Family Visa

Family Visa

Spouse Visa

There are three different types of Australia Spouse Visa. If the applicant is overseas and has a true and continuing spouse relationship with an Australian permanent resident or citizen, then you can submit the application overseas. Or if there is an engagement, you can first submit a visa for the unmarried couple, then enter Australia, get married legally, and apply for a domestic spouse visa. If the applicant meets the conditions for applying for a spouse visa in Australia, then you can submit an application in Australia: If the student settles in Australia after graduation, apply for a spouse visa before the valid student visa or temporary residence visa expires; or you encounter true love during your stay in Australia, you can also apply for a spouse visa when the conditions are ripe; in various situations, as long as the relationship between you and your spouse is true and continuous, then the basic conditions for applying for a spouse visa are met.

Different Types of Spouse Visa

  • Partner Visa (apply overseas) (subclass 309 & 100)
    Applicable to applicants who are currently overseas, entering Australia to live with their partner. The partner must be an Australian citizen, Australian permanent resident or eligible New Zealand citizen.
  • Partner Visa (apply in Australia) (subclass 820 & 801)
    Applicable to applicants in Australia who continue to live in Australia with their partner. The partner must be an Australian citizen, Australian permanent resident or eligible New Zealand citizen.
  • Prospective Marriage or the Fiancés Visa (subclass 300)
    Applicable to overseas applicants entering Australia to marry their fiancé (fiancée). His fiancé (fiancée) must be an Australian citizen, Australian permanent resident or eligible New Zealand citizen. The visa is valid for 9 months, and you can transfer 820 spouse's temporary visa after getting married in Australia.

Parent Migration

Australia's parent immigrant visas are classified according to whether or not the contribution fee is paid. There are two types: queuing type (103 & 804) and contribution type (143 & 864). The queuing parent immigration requires less application fees, but the processing time is longer. Contribution fees are higher but the processing time is shorter.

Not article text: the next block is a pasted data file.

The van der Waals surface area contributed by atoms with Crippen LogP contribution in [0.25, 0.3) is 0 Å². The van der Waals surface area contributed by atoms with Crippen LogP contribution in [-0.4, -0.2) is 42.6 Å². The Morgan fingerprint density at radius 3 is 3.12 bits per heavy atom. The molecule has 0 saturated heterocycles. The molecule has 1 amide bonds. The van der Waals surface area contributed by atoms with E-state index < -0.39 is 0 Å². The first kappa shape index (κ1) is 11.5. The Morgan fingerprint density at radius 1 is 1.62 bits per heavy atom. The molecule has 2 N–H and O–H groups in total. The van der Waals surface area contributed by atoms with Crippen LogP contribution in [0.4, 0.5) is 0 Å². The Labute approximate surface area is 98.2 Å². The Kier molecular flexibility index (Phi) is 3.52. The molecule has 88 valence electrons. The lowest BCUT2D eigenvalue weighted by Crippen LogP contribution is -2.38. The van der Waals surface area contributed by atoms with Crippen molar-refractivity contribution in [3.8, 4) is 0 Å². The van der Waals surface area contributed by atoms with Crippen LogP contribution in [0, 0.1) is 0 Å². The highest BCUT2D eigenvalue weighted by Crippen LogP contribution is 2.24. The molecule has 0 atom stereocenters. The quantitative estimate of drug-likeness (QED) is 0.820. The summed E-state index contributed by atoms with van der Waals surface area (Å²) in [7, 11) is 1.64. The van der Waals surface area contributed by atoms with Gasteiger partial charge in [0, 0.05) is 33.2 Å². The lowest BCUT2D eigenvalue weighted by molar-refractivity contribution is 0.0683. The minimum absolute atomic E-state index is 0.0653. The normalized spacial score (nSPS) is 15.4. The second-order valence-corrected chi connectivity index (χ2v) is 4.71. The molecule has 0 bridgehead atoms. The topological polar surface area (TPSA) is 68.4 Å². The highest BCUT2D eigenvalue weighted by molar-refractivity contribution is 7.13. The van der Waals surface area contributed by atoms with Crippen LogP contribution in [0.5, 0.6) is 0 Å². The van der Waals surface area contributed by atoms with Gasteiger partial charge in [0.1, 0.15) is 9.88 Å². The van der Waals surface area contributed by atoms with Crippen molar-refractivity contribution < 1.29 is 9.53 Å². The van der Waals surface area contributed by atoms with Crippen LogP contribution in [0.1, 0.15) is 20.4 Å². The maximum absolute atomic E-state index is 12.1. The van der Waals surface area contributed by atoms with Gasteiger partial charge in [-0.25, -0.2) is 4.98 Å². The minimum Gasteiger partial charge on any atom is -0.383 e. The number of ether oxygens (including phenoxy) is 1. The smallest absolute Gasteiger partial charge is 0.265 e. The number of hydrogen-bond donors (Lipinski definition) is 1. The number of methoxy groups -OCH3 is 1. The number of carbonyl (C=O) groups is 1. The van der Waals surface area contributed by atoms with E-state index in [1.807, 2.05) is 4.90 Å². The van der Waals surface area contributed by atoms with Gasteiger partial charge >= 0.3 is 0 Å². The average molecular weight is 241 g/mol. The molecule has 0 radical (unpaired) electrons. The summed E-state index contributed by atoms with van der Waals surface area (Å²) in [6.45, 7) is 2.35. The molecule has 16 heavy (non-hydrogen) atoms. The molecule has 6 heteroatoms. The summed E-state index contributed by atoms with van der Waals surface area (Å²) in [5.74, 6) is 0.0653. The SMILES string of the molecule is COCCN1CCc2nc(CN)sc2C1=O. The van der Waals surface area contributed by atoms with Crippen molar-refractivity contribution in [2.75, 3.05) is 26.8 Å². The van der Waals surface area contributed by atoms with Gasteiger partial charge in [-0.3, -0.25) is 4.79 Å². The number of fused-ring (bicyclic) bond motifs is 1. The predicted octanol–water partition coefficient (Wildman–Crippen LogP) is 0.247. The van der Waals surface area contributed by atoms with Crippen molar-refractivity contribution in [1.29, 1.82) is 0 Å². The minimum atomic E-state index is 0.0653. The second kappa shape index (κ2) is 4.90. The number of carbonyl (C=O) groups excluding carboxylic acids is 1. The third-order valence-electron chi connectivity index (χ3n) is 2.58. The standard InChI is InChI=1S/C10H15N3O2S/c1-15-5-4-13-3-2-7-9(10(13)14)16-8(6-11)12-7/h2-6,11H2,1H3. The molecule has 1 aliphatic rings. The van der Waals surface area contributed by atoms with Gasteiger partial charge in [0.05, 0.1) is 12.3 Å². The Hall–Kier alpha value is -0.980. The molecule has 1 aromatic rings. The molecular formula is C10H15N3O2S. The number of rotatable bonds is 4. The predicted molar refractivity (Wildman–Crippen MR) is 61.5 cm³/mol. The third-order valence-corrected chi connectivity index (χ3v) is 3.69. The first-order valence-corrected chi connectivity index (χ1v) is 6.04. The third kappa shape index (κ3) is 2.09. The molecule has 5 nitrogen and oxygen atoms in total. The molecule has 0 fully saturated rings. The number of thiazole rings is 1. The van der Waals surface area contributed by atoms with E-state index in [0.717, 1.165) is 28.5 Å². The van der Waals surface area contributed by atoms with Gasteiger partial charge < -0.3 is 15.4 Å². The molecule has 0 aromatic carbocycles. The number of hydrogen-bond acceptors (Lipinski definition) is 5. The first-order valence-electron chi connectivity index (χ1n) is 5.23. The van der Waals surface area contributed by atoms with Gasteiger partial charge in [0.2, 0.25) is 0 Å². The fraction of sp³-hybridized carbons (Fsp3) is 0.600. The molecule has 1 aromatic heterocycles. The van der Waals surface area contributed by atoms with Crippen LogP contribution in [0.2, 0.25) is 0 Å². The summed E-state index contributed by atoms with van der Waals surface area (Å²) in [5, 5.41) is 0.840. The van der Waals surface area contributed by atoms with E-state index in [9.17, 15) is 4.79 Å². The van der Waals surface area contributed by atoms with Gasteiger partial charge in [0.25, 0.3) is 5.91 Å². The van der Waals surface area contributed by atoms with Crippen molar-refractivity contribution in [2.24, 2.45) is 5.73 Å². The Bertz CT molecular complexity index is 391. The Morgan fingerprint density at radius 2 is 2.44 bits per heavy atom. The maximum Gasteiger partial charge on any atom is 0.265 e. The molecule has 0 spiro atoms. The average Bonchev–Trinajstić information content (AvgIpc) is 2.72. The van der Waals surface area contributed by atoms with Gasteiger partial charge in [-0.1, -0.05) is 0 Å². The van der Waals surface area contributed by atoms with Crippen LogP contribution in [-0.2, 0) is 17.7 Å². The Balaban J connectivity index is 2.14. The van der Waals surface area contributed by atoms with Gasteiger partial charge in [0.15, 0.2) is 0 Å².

As the guarantor of the 870 parent visa, you need to meet at least the following conditions:

  1. Be an Australian citizen, Australian permanent resident or eligible New Zealand citizen, and have lived in Australia for at least 4 years before applying for a sponsorship
  2. The guarantor must be an Australian citizen, an Australian permanent resident or a New Zealand citizen who meets the requirements and has lived in Australia for at least 2 years

The advantages of applying for an 870 parent visa are that the application requirements are relatively loose, online submission is relatively convenient, and the application fee is relatively low. Compared with the 600-category parent visit visa, this visa can give parents and children more time to reunite, and avoid being forced to leave the country and then return due to the expiration of the visa, which is a more ideal choice.

However, compared to the other two types of parental immigrant visas, the disadvantages of the 870 parental visa are also obvious. As a temporary visa, the applicant can only live in Australia for 3 to 5 years, and the maximum is no more than 10 years, and cannot be converted into a permanent residence visa. In addition, applicants are not allowed to work in Australia, do not have any welfare protection, and need to pay for their own medical insurance costs. These should also be considered as additional expenses in addition to the application fee.

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